For those who need or want to look at things differently. Another way to look at life is to expand our minds. Here is the introduction to my book Truth, Love, and HOPE about Traumatic Brain Injury.
The optimist sees the opportunities in every difficulty, and the pessimist sees the difficulty in every opportunity.
It may be hard to imagine a point in my life when I had no idea what a TBI meant. I was oblivious that people could have disabilities – that something so horrible such as this could happen to a person. The diagnosis is Traumatic Brain Injury (TBI). This diagnosis is complicated because of the complexity of the brain. On the one hand, the person may appear normal, but inside their head, 1,000 alarm clocks are going off at the same time. In addition, an individual with observable physical limitations wants to think independently. TBI’s are undoubtedly the scariest diagnoses in the medical profession. It affects you physically, cognitively, and socially.
With most TBIs, the first thing to see a decline with many others is short-term memory. However, severe trauma can leave victims with more prolonged lasting physical disabilities. In other words, as a result of my TBI, I am given an unstable gait and excess muscle tone. I walk with a cane and a nighttime arm splint and ankle cast for my left side. I have an electrical stimulation device that helps my left foot.
My TBI has impacted every aspect of my life. I was a confident, well-spoken, and outgoing individual who thrived on person-to-person interactions. I fought tooth and nail to extricate myself from those dark depths. Still, acceptance after my traumatic episode has been patchy. I have lost many, many friends, and I gained a few new ones. I look at how people squander away their blessings or moan about “misfortunes” these days. Admittedly, I have become their most prominent critic. If only they knew what I go through every day.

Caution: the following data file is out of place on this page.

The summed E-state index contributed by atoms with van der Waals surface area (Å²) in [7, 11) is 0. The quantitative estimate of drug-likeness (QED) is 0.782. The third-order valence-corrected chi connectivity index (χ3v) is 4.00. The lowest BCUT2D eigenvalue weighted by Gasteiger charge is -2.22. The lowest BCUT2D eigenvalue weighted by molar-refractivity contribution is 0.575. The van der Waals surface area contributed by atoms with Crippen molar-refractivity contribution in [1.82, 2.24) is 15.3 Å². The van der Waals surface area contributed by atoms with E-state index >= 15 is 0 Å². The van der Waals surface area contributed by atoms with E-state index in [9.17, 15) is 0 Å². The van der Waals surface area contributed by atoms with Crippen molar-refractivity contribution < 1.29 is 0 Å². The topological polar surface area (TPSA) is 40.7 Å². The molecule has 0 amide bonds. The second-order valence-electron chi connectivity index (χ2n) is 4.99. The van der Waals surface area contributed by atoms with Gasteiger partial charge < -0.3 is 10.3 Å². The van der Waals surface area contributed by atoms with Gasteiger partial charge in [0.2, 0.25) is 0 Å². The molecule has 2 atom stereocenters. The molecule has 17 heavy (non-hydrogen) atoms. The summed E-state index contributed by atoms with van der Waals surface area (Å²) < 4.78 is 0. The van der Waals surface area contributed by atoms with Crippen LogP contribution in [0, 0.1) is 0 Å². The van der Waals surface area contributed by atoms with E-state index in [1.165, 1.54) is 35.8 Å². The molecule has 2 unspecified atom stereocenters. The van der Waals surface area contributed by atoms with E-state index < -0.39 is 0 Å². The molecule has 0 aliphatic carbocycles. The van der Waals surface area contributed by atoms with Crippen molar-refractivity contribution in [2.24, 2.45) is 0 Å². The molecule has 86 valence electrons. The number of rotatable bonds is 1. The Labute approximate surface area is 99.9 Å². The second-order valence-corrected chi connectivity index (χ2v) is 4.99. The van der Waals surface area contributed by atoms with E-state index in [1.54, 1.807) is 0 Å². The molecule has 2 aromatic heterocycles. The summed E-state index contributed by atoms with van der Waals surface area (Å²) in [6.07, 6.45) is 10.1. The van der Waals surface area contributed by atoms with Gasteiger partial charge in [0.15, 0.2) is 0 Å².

This book aims to acquaint my readers with the tip of the TBI iceberg. We know about TBIs when writing this book remains modest, given the complexity of the brain. We might never understand the full spectrum of TBI symptoms and their cases. Our current knowledge of the brain consigns us mainly with the symptomatic treatment of TBI injuries. One of life’s greatest ironies is how much more energy gets devoted to milder brain injuries. People know these relatively more instead of focusing more on more severe TBI victims who are genuinely worthy and desperately need more help.
There are no percentages, no miracle cures, no accurate ways to predict to what degree a person will or will not recover. There is no timetable for when a patient will wake up from a coma and no way to assess the quality in terms of “old self.” Having a TBI, or being connected to someone who suffered a similar event, is an exercise in extreme patience. The slow process of recovery makes “watching paint dry” feel like the speed of light. I am always in a constant state of seeking. What I failed to realize at the time is that when we try to resist feeling something painful, we often protect the very pain we are trying to avoid. Doing so is a prescription for continued suffering.
Like it or not, my TBI and I am beginning to feel calm. No matter what my TBI was doing it no longer had to be the defining factor for how I was doing. On many levels, having a TBI is a great metaphor. I eventually learned that it was less about what I could or could not do and more about the way I saw things. I am beginning to understand that no experience is ever wasted. Everything that happens to us has merit, whether we recognize the surface significance of it or not. Everything in our lives ultimately leads us somewhere.
Thank you for your time, and here is my journey.
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